If this quotation by Hutton is accurate, it would clearly suggest that Marx had a tendency to absolutise the class struggle, which, by the way, he made no claims to have discovered in the first place. To claim that “all history” has been one of class struggles following the end of communal ownership of land is obviously ludicrous. History is not only made up of class struggles. For instance, the wars of the Roses in England (1455-86) were not class struggles, but dynastic struggles between the House of York and the House of Lancaster for the throne of England. The religious struggles in England following Henry VIII’s break from Rome were not class struggles. The American war of independence was not a class struggle, nor was World War I, while World War II only assumed a dual class character after the invasion of the Soviet Union in 1941. I could cite many more instances, like the struggle for Irish independence or the Iran-Iraq war. Clearly Marx had a flawed theory of history, which Engels saw fit to correct.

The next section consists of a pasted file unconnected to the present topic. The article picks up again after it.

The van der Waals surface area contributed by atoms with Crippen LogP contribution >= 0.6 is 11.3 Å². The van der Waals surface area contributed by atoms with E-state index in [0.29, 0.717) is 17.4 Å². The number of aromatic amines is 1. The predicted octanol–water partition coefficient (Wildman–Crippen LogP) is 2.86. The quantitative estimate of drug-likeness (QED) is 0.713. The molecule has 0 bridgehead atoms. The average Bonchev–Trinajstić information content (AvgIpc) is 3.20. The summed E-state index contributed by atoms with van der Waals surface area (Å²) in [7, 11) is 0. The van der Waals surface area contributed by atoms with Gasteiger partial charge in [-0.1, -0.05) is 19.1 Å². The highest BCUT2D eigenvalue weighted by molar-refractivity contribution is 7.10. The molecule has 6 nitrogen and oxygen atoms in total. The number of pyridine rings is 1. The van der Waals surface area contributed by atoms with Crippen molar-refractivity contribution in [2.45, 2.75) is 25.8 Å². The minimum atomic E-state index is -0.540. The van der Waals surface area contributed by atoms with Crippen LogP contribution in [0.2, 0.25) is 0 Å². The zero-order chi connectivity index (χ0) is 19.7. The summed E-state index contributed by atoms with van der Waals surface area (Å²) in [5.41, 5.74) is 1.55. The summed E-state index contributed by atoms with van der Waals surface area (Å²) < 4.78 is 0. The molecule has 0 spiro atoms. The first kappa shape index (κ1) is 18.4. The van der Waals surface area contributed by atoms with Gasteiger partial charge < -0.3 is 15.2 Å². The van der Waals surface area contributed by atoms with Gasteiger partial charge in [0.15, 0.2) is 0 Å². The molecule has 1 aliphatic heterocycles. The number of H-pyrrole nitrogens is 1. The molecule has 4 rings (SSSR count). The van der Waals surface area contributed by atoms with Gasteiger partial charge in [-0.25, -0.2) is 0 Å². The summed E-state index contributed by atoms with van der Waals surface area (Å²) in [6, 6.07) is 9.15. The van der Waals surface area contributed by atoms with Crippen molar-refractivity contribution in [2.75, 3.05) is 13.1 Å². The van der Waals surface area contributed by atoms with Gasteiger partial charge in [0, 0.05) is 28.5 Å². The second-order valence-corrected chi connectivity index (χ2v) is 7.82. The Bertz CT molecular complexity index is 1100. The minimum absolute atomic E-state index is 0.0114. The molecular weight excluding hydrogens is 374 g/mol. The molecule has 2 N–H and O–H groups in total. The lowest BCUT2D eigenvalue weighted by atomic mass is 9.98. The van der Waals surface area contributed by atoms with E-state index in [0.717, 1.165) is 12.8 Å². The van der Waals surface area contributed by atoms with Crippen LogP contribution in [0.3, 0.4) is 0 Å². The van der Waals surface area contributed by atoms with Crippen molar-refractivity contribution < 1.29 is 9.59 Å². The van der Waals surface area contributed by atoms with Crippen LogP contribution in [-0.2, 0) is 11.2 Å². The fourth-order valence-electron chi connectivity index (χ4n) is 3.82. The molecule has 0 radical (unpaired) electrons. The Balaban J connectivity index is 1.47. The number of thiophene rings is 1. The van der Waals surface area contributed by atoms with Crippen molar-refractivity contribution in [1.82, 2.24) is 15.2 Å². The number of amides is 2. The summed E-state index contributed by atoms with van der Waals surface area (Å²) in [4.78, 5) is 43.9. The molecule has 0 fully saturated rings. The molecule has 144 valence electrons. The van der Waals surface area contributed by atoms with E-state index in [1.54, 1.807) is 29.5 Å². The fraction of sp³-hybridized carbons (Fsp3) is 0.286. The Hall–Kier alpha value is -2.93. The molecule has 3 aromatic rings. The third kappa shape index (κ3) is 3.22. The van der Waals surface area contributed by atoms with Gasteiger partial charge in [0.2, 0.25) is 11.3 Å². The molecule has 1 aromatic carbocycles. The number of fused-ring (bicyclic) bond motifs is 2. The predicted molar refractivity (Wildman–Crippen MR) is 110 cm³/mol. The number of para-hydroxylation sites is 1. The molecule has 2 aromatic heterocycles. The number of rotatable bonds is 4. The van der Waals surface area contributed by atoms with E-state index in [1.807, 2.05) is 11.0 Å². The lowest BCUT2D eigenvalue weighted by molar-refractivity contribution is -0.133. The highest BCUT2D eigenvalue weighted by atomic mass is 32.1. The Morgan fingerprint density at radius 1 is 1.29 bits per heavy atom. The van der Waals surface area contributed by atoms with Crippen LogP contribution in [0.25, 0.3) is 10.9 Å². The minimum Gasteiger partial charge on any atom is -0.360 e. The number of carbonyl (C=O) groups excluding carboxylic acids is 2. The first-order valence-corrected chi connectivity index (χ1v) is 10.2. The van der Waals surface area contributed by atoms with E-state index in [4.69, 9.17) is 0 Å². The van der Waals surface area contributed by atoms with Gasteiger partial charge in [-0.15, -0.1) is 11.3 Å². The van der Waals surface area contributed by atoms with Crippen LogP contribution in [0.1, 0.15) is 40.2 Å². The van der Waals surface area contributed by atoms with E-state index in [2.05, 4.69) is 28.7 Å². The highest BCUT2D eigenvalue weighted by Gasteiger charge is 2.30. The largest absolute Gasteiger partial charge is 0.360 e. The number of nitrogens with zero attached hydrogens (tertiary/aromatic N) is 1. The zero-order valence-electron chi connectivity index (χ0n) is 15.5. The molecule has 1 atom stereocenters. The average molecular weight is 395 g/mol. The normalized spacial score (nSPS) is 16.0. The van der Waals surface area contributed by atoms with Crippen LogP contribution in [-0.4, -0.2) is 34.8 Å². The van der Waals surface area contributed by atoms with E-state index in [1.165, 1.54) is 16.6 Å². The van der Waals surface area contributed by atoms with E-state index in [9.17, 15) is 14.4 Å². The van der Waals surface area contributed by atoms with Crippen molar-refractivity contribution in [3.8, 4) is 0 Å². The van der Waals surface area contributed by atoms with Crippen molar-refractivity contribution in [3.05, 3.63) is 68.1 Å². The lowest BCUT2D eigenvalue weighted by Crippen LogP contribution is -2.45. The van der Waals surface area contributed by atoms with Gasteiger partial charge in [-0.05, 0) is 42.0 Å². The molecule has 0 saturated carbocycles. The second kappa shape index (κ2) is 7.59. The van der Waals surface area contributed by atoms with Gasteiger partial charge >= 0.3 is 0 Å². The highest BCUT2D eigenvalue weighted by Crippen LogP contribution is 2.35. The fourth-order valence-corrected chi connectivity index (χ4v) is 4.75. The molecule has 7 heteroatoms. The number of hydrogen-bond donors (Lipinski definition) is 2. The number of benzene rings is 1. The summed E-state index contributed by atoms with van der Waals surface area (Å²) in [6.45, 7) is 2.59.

Sherrief claims that I closed my “gallant defence of peak oil theory by once again rubbishing Karl Marx”. This is a sweetener before he puts the knife in. Obviously Sherrief belongs to the ‘Marxism is flawless’ school of thought, which is unable to grasp its contradictory nature. On the one hand, Marxism stands on the side of the working class and socialism, but, on the other hand, the doctrine contains certain fundamental flaws, which go beyond the claim that all history following the end of primitive communism has been class struggles. It is for these reasons that I no longer use Marxism to rationalise my support for social ownership of the means of production. For me social ownership takes precedence over defending the flaws in Marxism. These flaws were not all corrected by Engels and he contributed to some of them.